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How can that be? For one, speculating on stock prices is simply not a sustainable strategy.
Add that pitfall to the high costs of the funds, and the result is that an actively managed fund will generate significantly less profit for you than a passive, low-cost index fund that merely mimics the performance of the overall market.
Before you do, though, consider if those funds perform well compared to the overall stock market. Most funds go bankrupt or fail to generate significant returns. Investors pay huge fees to funds, deferring to financial experts who have a solid understanding of the stock market. However, despite industry knowledge or expertise, only 24 of the mutual funds that existed in have outperformed the market consistently and remain in business.
You might decide to invest your money in the funds still outperforming the market consistently; those funds that have beaten the odds. However, even if you analyze their track record, the same conditions that caused the fund to perform well over the past 35 years may not repeat themselves in the following decades.
For example, if a fund consistently outperformed the market in the last 35 years, the fund manager probably played a huge role in its success. But, the manager will inevitably retire at some point. How do you know the next one will have a similar rate of success? Also, future investment opportunities will differ from the ones of the past 35 years.
How do you know the possibilities for future investments? First of all, investors often underestimate the true cost of actively managed funds.
However, fund managers rarely disclose the dollar amount. Instead, they boast about the high returns but forget to divulge what the investor will really earn after deducting all the performance and portfolio fees. Surprisingly, that omission occurs often: of the most successful funds in the latter years of the s reported higher returns than the investors actually earned!
Secondly, in many avenues of investing, people often tend to let their emotions and current market trends make important decisions for them. All too often, people make unsound investments because they let popular opinion and clever marketing sway their decisions.
For example, recall the high-risk investments of the late s. When the bubble eventually burst, people realized too late that they had given into the popular hype. This same principle applies to actively managed funds: investors pour money into these funds because everyone else is doing the same thing.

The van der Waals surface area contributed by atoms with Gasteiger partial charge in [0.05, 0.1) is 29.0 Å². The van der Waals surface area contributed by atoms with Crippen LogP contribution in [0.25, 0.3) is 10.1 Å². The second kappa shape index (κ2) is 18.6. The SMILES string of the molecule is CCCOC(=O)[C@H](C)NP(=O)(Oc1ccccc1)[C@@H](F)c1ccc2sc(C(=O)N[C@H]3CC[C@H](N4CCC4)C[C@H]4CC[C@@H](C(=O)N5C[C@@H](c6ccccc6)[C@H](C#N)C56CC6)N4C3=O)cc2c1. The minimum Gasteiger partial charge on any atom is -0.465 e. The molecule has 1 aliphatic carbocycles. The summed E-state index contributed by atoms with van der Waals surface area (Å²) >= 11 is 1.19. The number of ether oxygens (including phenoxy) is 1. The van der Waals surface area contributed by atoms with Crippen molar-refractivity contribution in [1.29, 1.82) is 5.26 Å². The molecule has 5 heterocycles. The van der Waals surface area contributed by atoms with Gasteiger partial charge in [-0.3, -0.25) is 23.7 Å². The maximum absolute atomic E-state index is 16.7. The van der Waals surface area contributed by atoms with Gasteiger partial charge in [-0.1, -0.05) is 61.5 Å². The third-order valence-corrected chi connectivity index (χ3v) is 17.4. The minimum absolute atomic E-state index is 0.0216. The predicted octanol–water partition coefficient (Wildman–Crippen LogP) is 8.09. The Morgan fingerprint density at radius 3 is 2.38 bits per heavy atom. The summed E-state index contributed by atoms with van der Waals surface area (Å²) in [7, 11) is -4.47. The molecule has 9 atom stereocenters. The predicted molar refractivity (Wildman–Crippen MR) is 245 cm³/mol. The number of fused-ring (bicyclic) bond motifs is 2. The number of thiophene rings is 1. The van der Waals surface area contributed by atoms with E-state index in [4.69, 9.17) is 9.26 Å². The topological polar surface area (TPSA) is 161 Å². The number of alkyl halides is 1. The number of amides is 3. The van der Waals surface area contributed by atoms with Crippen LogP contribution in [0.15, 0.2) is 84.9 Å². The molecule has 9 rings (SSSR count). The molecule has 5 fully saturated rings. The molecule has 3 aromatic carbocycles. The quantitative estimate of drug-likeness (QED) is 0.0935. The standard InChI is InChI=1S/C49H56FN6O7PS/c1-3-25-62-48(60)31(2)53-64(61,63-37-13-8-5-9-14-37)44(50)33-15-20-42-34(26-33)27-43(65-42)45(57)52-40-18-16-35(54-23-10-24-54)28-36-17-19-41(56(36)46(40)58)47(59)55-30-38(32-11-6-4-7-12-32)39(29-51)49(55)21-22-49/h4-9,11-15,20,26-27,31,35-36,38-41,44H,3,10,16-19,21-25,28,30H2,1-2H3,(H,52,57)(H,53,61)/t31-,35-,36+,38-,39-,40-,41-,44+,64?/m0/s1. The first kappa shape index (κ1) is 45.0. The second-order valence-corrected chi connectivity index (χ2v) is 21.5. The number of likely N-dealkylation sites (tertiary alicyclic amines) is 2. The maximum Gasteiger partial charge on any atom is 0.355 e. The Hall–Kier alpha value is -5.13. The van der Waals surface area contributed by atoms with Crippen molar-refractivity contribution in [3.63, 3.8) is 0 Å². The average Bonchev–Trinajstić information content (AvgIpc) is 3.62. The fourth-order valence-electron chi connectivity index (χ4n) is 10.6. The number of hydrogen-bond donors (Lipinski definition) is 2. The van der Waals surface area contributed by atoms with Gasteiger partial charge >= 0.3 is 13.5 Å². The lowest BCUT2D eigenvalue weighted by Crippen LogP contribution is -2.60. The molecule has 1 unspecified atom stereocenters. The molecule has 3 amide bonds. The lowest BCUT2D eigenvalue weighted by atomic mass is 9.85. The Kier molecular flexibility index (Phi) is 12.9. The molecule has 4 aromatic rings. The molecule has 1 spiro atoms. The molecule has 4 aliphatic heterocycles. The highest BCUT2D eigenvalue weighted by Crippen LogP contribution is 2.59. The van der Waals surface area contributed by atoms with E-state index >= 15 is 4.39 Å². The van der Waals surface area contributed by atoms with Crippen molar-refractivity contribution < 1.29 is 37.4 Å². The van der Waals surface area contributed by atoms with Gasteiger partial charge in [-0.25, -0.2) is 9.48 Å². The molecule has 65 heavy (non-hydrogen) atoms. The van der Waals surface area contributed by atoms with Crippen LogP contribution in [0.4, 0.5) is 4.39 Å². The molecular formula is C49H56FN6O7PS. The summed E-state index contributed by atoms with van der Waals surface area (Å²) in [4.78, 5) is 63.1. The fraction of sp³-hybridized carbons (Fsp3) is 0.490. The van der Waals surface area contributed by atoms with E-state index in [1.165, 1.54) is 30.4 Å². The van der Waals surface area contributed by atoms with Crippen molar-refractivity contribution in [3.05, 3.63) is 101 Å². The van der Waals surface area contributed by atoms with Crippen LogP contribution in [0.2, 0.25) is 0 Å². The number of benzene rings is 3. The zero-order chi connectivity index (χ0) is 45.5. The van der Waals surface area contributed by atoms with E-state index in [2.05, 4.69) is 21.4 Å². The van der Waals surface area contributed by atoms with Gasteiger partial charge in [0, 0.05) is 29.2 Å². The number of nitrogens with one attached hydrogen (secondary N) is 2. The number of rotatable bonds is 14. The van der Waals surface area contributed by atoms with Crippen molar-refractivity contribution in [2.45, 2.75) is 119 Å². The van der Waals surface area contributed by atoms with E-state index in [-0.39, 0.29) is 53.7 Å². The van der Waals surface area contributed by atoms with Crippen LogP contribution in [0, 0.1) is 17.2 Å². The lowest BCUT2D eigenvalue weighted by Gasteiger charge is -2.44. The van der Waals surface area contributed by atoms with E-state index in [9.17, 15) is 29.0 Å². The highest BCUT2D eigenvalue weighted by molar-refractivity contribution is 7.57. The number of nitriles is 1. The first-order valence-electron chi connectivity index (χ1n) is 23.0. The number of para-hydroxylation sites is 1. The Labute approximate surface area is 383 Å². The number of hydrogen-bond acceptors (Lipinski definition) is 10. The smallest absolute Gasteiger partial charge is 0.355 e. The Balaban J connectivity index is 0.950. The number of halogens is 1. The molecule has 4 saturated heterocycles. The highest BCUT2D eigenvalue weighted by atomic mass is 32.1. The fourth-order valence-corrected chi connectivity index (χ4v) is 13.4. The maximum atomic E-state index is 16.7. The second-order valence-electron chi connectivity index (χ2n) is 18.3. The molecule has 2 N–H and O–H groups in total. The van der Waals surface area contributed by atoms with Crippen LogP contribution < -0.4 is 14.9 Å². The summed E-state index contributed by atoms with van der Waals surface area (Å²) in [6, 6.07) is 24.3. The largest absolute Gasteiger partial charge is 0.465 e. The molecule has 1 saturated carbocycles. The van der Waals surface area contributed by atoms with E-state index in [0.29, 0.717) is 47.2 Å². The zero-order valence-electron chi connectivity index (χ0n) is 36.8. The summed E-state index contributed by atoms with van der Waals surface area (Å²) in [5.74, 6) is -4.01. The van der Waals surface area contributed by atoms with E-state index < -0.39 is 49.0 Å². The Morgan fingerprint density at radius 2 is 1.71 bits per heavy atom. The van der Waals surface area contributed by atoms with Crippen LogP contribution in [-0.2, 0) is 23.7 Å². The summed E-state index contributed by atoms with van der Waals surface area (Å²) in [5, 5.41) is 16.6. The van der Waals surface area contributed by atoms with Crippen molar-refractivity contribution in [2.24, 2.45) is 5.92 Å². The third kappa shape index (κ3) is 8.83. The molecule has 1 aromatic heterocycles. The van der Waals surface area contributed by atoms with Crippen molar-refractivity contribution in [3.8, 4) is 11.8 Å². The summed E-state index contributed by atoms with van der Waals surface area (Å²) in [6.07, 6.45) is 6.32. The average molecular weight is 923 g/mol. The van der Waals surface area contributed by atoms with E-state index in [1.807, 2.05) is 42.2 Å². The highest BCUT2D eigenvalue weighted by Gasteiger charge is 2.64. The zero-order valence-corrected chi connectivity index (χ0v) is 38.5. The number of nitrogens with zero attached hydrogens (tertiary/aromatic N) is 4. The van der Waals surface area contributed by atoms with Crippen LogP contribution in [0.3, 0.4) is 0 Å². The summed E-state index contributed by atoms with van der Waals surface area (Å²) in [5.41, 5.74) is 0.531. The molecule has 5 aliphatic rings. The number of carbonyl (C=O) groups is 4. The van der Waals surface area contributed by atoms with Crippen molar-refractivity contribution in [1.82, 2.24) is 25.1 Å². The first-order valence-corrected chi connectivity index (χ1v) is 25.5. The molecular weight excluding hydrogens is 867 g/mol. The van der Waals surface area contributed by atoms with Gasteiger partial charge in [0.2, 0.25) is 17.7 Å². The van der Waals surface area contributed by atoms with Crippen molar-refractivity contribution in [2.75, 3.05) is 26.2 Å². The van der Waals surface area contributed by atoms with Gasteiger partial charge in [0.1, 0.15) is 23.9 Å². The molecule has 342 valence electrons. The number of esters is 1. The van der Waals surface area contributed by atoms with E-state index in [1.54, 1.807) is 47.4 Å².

The index fund is your best alternative. In contrast to actively managed funds, index funds are much more cost-efficient. By definition, an index fund holds a diversified portfolio that reflects the financial market or a specific market sector.
However, instead of betting on the market, index funds hold their portfolios indefinitely, eliminating the risks of making short-term, volatile bets while simultaneously minimizing operating costs.
Since they simply hold shares across particular market sectors, you will not have to bear operating fees for downloading and selling shares, financial consultants, or fund management. You will, however, reap the benefits of commercial net returns.
However, you already learned that in the long term, the rises and falls of the stock market eventually level out at the real value of the stock. Because of that net effect, index funds usually outperform actively managed funds in the long run; they offer returns at the real value of the stocks while eliminating active management costs. Money flows into most funds after good performance, and goes out when bad performance follows.
Fund returns are devastated by costs, taxes, and inflation. The winning formula for success in investing is owning the entire stock market through an index fund, and then doing nothing.
Just stay the course. The Little Book Of Common Sense Investing Chapter 7: Unless the fund industry begins to change, the typical actively managed fund appears to be a singularly unfortunate investment choice. The Little Book Of Common Sense Investing Chapter 8: Funds with long-serving portfolio managers and records of consistent excellence are the exception rather than the rule in the mutual fund industry.
To build a well-diversified portfolio, you might stash 70 percent of your stock portfolio into a Dow Jones Wilshire index fund and the remaining 30 percent in an international-index fund.
The Little Book Of Common Sense Investing Chapter 9: In selecting mutual funds, most fund investors seem to rely, not on sustained performance over the long term, but on exciting performance over the short term. With each passing year, the reality is increasingly clear.
Fund returns seem to be random. Under normal circumstances, it takes between 20 and years [of monitoring performance] to statistically prove that a money manager is skillful, not lucky. Indexing wins hands-down.
All index funds are not created equal. It should be your own cash cow.
This differential is largely due to fees. These still involve nearly as much risk as concentrating on individual stockpicks. The majority of investors should be satisfied with the reasonably good return obtainable from a defensive portfolio. The real money in investment will be made not out of downloading and selling but of owning and holding securities. The Little Book Of Common Sense Investing Chapter The two sources of the superior returns of the index fund: 1 the broadest possible diversification; and 2 the tiniest possible costs.